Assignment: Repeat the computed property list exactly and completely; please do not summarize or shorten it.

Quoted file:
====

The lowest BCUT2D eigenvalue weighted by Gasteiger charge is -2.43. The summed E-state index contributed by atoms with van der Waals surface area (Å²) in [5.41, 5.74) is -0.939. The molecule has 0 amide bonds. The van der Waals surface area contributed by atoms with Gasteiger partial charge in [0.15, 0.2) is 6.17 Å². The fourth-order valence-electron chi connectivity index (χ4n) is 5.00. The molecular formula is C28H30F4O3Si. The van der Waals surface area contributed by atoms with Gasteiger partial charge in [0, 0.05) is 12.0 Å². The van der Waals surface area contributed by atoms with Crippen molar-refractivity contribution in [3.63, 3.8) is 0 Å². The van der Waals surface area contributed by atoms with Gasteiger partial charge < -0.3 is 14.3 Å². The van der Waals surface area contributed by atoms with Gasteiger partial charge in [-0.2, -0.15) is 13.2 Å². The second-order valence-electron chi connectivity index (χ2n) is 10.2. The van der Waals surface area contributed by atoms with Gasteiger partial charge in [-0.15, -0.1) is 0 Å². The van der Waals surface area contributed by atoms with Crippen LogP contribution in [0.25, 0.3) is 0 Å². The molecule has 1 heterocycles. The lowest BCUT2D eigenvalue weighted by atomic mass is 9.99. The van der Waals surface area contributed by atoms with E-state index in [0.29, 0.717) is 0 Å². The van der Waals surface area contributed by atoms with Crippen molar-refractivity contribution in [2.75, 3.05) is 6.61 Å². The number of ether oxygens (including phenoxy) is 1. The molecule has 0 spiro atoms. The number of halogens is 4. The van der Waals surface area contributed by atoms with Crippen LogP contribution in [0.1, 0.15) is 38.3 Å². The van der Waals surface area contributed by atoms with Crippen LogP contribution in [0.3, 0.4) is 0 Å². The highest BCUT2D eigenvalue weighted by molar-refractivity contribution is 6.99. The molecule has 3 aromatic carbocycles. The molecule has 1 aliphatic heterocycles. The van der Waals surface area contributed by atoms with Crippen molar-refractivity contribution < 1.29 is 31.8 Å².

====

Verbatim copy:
The lowest BCUT2D eigenvalue weighted by Gasteiger charge is -2.43. The summed E-state index contributed by atoms with van der Waals surface area (Å²) in [5.41, 5.74) is -0.939. The molecule has 0 amide bonds. The van der Waals surface area contributed by atoms with Gasteiger partial charge in [0.15, 0.2) is 6.17 Å². The fourth-order valence-electron chi connectivity index (χ4n) is 5.00. The molecular formula is C28H30F4O3Si. The van der Waals surface area contributed by atoms with Gasteiger partial charge in [0, 0.05) is 12.0 Å². The van der Waals surface area contributed by atoms with Crippen molar-refractivity contribution in [3.63, 3.8) is 0 Å². The van der Waals surface area contributed by atoms with Gasteiger partial charge < -0.3 is 14.3 Å². The van der Waals surface area contributed by atoms with Gasteiger partial charge in [-0.2, -0.15) is 13.2 Å². The second-order valence-electron chi connectivity index (χ2n) is 10.2. The van der Waals surface area contributed by atoms with Gasteiger partial charge in [-0.15, -0.1) is 0 Å². The van der Waals surface area contributed by atoms with Crippen LogP contribution in [0.25, 0.3) is 0 Å². The molecule has 1 heterocycles. The lowest BCUT2D eigenvalue weighted by atomic mass is 9.99. The van der Waals surface area contributed by atoms with E-state index in [0.29, 0.717) is 0 Å². The van der Waals surface area contributed by atoms with Crippen molar-refractivity contribution in [2.75, 3.05) is 6.61 Å². The number of ether oxygens (including phenoxy) is 1. The molecule has 0 spiro atoms. The number of halogens is 4. The van der Waals surface area contributed by atoms with Crippen LogP contribution in [0.1, 0.15) is 38.3 Å². The van der Waals surface area contributed by atoms with Crippen LogP contribution in [0.3, 0.4) is 0 Å². The highest BCUT2D eigenvalue weighted by molar-refractivity contribution is 6.99. The molecule has 3 aromatic carbocycles. The molecule has 1 aliphatic heterocycles. The van der Waals surface area contributed by atoms with Crippen molar-refractivity contribution < 1.29 is 31.8 Å².